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Proceedings Paper

Simultaneous imaging and spectroscopy of the solar atmosphere: advantages and challenges of a 3-order slitless spectrograph
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Paper Abstract

The dynamic solar atmosphere poses a severe observational challenge for imaging spectroscopy in EUV. The traditional method of building up images by rastering a slit spectrograph has so far proven too slow to keep up with the Sun's rapidly changing transition region and corona. We describe a new approach, using a slitless imaging spectrograph operating in a narrow band, with imaging detectors at three orders. This arrangement offers cotemporal imaging and spectroscopy at high spatial, spectral, and temporal resolution. The prospect of disentangling spatial and spectral information is greatly improved by choosing a narrow band containing only two spectral lines, and by imaging at several spectral orders. This paper discusses several advantages and challenges of the multi-order slitless approach. We derive a mathematical description of the null space of spatial-spectral signatures to which an ideal three-order slitless spectrograph has zero response. An exploration of the null space helps to clarify the capabilities and limitations of this instrument type. We infer that the three-order slitless spectrograph is sensitive to line intensity, doppler shift and line width; but insensitive to line asymmetry. Strategies are developed to minimize the ambiguity in interpreting the multi-order data. A proof of concept sounding rocket payload, the Multi-Order Solar EUV Spectrograph (MOSES), is under development with an anticipated launch in Spring, 2004.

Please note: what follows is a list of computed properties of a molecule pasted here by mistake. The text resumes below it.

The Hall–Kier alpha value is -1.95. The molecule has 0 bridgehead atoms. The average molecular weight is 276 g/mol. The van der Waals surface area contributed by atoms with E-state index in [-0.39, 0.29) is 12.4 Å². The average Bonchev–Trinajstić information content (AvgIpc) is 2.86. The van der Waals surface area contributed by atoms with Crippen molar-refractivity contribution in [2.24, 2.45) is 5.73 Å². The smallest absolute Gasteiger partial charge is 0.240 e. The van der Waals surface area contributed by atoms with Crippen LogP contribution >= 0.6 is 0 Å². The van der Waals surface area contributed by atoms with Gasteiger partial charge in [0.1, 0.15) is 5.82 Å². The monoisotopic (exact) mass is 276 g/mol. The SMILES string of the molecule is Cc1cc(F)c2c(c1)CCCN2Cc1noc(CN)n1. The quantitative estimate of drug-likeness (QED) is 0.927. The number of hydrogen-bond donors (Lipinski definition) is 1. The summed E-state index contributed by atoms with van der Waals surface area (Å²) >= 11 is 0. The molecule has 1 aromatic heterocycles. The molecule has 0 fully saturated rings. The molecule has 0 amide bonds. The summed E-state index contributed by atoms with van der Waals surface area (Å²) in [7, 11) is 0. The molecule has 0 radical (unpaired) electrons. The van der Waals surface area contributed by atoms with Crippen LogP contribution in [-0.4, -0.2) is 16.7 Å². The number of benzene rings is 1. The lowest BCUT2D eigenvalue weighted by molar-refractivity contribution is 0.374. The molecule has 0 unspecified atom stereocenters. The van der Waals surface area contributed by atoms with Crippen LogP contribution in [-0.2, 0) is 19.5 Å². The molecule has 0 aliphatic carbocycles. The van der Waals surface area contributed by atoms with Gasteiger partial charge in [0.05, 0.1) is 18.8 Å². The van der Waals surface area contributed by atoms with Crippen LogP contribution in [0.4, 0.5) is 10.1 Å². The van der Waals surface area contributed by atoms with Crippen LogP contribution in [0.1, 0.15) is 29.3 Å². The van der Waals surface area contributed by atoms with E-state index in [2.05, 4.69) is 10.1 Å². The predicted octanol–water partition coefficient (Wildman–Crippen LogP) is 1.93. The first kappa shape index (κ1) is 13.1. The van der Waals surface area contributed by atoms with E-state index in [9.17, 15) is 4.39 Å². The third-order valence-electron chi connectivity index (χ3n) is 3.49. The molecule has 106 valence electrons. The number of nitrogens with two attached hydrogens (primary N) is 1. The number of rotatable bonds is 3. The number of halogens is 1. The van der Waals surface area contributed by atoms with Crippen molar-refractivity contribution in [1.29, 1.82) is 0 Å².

Paper Details

Date Published: 10 December 2001
PDF: 11 pages
Proc. SPIE 4498, UV/EUV and Visible Space Instrumentation for Astronomy and Solar Physics, (10 December 2001); doi: 10.1117/12.450074
Show Author Affiliations
Charles C. Kankelborg, Montana State Univ. (United States)
Roger J. Thomas, NASA Goddard Space Flight Ctr. (United States)

Published in SPIE Proceedings Vol. 4498:
UV/EUV and Visible Space Instrumentation for Astronomy and Solar Physics
Oswald H. W. Siegmund; Silvano Fineschi; Mark A. Gummin, Editor(s)

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